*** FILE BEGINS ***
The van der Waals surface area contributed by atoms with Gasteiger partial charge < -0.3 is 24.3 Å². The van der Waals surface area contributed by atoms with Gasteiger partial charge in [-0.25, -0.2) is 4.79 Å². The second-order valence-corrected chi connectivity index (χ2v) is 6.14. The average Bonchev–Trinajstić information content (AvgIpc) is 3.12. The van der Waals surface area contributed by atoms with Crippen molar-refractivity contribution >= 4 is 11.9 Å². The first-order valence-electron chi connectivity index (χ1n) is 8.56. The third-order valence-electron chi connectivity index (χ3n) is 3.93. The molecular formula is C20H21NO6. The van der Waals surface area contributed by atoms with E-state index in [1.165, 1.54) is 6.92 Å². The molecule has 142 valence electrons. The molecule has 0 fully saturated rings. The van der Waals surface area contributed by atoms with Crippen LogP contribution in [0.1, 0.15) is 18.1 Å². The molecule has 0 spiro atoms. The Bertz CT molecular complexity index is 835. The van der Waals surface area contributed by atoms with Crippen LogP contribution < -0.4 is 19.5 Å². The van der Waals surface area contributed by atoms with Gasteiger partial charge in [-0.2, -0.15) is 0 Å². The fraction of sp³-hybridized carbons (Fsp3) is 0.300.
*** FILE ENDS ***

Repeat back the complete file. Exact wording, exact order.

The van der Waals surface area contributed by atoms with Gasteiger partial charge < -0.3 is 24.3 Å². The van der Waals surface area contributed by atoms with Gasteiger partial charge in [-0.25, -0.2) is 4.79 Å². The second-order valence-corrected chi connectivity index (χ2v) is 6.14. The average Bonchev–Trinajstić information content (AvgIpc) is 3.12. The van der Waals surface area contributed by atoms with Crippen molar-refractivity contribution >= 4 is 11.9 Å². The first-order valence-electron chi connectivity index (χ1n) is 8.56. The third-order valence-electron chi connectivity index (χ3n) is 3.93. The molecular formula is C20H21NO6. The van der Waals surface area contributed by atoms with E-state index in [1.165, 1.54) is 6.92 Å². The molecule has 142 valence electrons. The molecule has 0 fully saturated rings. The van der Waals surface area contributed by atoms with Crippen LogP contribution in [0.1, 0.15) is 18.1 Å². The molecule has 0 spiro atoms. The Bertz CT molecular complexity index is 835. The van der Waals surface area contributed by atoms with Crippen LogP contribution < -0.4 is 19.5 Å². The van der Waals surface area contributed by atoms with Gasteiger partial charge in [-0.2, -0.15) is 0 Å². The fraction of sp³-hybridized carbons (Fsp3) is 0.300.